Necrotizing enterocolitis is an intestinal disease that afflicts about 1 in 10 extremely premature infants and is fatal in nearly one-third of cases. The premature infant gut is believed to react to colonizing bacteria, causing damage to the intestinal walls and severe infection. In a study appearing March 17 in Cell Reports, researchers at UMass Medical School, University of Trento and Cincinnati Children’s Hospital describe an association between necrotizing enterocolitis and a subset of E. coli bacteria, called uropathogenic E. coli, that colonize the infant gut.
“Bacteria start to colonize infants as soon as they are born, but preterm infants colonize and react to colonization differently than term infants. What we found is that when preterm infants are colonized by uropathogenic subtypes of E. coli, they are much more likely to develop necrotizing enterocolitis,” says co-first author Doyle Ward, PhD, associate professor of microbiology & physiological systems at UMass Medical School and director of operations for the UMass Medical School Center for Microbiome Research.
Uropathogenic E. coli, or UPEC—typically the cause of urinary tract infections—is frequently found in the gut of infants and adults. But according to the new study, when UPEC colonize the gut of extremely premature infants, those infants have a higher risk of developing necrotizing enterocolitis (NEC).
“This is a challenging and complicated disease, and I think that any new information that offers an opportunity to save an infant’s life is an important advance,” Ward says. “We have identified a type of pathogen that preterm infants may be uniquely vulnerable to.”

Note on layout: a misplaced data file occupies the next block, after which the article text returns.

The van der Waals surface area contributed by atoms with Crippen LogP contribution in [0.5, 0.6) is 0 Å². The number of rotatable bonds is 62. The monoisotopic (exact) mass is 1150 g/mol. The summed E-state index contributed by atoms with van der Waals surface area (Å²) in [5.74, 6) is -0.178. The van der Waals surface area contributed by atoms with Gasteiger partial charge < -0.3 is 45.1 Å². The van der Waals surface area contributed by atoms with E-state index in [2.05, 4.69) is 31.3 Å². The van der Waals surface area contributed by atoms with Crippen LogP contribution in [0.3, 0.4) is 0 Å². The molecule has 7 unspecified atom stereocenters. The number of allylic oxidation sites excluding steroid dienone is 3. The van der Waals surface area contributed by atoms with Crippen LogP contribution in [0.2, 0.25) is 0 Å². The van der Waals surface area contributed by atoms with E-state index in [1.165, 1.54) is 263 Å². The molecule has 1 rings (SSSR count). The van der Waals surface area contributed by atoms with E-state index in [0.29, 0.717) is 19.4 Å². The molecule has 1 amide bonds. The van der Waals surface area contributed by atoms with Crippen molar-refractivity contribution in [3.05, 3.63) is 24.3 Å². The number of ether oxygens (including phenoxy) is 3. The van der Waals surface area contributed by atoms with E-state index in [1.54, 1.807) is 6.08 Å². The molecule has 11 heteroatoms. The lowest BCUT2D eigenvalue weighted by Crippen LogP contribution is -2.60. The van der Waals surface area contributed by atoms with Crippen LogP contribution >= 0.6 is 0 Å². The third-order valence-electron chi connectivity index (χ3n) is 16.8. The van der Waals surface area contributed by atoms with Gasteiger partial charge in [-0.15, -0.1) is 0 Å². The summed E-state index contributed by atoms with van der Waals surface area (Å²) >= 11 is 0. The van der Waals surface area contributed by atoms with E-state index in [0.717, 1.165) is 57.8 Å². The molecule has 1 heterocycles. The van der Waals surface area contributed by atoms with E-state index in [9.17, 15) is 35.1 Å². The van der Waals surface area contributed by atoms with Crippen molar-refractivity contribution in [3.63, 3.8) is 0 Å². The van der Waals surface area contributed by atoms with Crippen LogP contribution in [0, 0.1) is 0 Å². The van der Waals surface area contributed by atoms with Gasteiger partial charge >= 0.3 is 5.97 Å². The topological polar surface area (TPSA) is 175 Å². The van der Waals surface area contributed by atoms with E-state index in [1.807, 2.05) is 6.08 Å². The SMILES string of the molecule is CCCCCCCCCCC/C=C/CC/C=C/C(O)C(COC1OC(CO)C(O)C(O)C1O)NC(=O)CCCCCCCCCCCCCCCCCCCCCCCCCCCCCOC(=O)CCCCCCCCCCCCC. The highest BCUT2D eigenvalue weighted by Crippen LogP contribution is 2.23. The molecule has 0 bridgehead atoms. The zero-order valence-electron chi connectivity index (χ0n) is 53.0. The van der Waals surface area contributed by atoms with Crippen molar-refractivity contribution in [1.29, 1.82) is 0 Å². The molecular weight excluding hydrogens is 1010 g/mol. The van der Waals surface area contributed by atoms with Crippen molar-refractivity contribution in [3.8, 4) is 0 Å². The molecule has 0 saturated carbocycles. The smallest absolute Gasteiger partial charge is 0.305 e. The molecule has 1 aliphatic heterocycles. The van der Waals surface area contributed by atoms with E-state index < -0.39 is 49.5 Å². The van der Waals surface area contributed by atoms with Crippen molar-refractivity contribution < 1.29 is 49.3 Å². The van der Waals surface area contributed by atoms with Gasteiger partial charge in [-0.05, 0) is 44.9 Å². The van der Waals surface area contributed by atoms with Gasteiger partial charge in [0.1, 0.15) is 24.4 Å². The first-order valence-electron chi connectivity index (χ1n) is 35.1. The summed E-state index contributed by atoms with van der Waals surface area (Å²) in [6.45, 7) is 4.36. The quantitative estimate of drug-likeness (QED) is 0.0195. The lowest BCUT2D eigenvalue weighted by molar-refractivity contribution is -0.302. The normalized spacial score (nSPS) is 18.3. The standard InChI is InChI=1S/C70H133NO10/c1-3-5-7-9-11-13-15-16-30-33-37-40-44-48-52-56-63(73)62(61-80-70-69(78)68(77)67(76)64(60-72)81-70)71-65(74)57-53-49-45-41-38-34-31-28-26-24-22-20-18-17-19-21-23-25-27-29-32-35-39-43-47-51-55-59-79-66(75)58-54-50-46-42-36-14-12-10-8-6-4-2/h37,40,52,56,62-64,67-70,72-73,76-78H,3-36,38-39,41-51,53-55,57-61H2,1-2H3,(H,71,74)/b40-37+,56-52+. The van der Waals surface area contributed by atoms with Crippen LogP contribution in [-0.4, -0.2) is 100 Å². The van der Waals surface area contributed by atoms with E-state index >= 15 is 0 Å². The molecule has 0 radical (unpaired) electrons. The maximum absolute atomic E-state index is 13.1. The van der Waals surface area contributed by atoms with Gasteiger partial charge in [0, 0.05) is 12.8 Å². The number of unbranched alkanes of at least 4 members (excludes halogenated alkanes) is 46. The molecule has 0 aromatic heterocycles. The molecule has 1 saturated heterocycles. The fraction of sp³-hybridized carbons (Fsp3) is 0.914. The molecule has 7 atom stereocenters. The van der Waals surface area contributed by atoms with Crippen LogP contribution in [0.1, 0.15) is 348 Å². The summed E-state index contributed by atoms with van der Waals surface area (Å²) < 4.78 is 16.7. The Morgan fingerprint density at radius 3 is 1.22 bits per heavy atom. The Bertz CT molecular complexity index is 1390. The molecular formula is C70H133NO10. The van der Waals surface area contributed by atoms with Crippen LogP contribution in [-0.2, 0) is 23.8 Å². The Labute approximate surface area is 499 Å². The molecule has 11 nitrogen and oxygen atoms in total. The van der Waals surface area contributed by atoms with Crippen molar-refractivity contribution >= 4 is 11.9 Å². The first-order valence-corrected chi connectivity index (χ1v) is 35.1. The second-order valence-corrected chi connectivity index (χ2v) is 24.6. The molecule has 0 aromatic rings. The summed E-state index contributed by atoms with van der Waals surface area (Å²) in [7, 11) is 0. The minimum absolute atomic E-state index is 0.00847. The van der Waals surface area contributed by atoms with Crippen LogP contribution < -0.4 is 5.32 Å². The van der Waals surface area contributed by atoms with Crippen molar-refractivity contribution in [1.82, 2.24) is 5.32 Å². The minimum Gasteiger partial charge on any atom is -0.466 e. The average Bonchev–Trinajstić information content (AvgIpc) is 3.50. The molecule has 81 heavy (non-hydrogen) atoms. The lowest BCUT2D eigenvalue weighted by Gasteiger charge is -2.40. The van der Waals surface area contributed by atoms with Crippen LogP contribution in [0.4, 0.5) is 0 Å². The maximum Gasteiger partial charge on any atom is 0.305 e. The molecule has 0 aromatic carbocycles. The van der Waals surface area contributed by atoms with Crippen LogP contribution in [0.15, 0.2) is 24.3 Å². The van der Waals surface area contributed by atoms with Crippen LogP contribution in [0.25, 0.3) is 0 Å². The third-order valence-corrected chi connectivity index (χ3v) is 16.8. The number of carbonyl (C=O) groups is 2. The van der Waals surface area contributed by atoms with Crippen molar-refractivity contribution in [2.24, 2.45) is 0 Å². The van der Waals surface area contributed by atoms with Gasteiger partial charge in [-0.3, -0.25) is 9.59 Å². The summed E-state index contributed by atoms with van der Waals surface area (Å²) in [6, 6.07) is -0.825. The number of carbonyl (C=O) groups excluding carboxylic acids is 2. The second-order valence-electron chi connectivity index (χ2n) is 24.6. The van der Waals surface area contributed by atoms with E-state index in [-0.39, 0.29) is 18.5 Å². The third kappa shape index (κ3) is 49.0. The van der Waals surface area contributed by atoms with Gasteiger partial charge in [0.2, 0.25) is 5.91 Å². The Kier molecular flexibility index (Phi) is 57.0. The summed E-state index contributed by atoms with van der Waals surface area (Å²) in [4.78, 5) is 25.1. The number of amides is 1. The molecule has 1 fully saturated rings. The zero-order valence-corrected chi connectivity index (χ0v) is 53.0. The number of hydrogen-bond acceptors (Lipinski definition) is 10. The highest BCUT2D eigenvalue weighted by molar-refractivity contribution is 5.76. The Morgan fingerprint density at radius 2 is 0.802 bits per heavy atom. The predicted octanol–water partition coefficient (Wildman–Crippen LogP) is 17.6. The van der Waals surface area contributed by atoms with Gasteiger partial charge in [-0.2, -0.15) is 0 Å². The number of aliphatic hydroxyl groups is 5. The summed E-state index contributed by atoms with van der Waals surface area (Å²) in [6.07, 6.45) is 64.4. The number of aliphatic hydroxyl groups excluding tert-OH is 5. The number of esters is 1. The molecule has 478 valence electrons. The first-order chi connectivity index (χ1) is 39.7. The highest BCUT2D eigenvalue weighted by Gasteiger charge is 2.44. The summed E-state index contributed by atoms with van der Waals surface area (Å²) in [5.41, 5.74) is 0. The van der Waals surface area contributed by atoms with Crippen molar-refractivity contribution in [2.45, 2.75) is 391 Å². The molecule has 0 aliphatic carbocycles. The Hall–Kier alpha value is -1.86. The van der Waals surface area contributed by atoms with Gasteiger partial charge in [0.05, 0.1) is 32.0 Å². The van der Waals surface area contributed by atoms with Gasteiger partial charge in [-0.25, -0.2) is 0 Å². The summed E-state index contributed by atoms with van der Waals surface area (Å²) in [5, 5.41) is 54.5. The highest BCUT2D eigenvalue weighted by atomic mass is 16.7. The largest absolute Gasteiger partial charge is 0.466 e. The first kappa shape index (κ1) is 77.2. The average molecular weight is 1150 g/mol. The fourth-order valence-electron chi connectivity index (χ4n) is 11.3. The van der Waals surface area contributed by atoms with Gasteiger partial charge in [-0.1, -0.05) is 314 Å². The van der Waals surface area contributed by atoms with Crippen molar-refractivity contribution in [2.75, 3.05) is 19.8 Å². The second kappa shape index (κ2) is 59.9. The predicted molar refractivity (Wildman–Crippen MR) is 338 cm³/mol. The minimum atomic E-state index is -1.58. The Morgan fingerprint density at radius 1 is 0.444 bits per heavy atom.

The researchers collaborated with hospitals in Cincinnati and Birmingham, Ala., to obtain stool samples from a cohort of 166 infants: 144 pre-term and 22 that had been carried to term. The team sequenced the infants’ stool and developed metagenomic analysis tools to identify the bacteria colonizing each infant. Previous work had already identified Enterobacteriaceae—a family of bacteria that includes E. coli—as potentially associated with NEC, but Ward and his colleagues used new analysis tools to distinguish the different types of E. coli in the infants.
The team singled out UPEC as the E. coli type most strongly linked to infants who developed NEC. In the study cohort, 27 of the infants developed NEC, all pre-term. The disease was fatal in 15 of those cases. UPEC was found in 44 percent of the infants who developed NEC, compared to only 16 percent of the 111 infants who survived without developing NEC.
“Our study suggests that if you can quickly identify UPEC in the microbiome of a pre-term infant, you can know that the infant has a greater risk for NEC before there are any symptoms,” Ward says.
Although the team didn’t address the question of where UPEC in an infant’s gut might originate, they did observe an association between vaginal delivery and death from NEC in these extremely pre-term infants.
“Many infants do have UPEC in their gut,” Ward says. “It may be that they’re colonized when they pass through the birth canal, and this could be a source of risk. We just don’t know yet.”
But Ward strongly cautioned against making such generalizations from one cohort, adding that more work is needed. “It’s important to realize that infants also acquire many beneficial bacteria from their mothers during vaginal birth—and it’s likely that the good bacteria have a role in preventing NEC. We’re still at a basic research stage. The take-home message is that if we can identify these potentially harmful organisms early enough in a pre-term infant, and learn about them in advance, we can arm physicians with information that could help them make care decisions for these vulnerable infants,” he says.
Source: University of Massachusetts Medical School, Worcester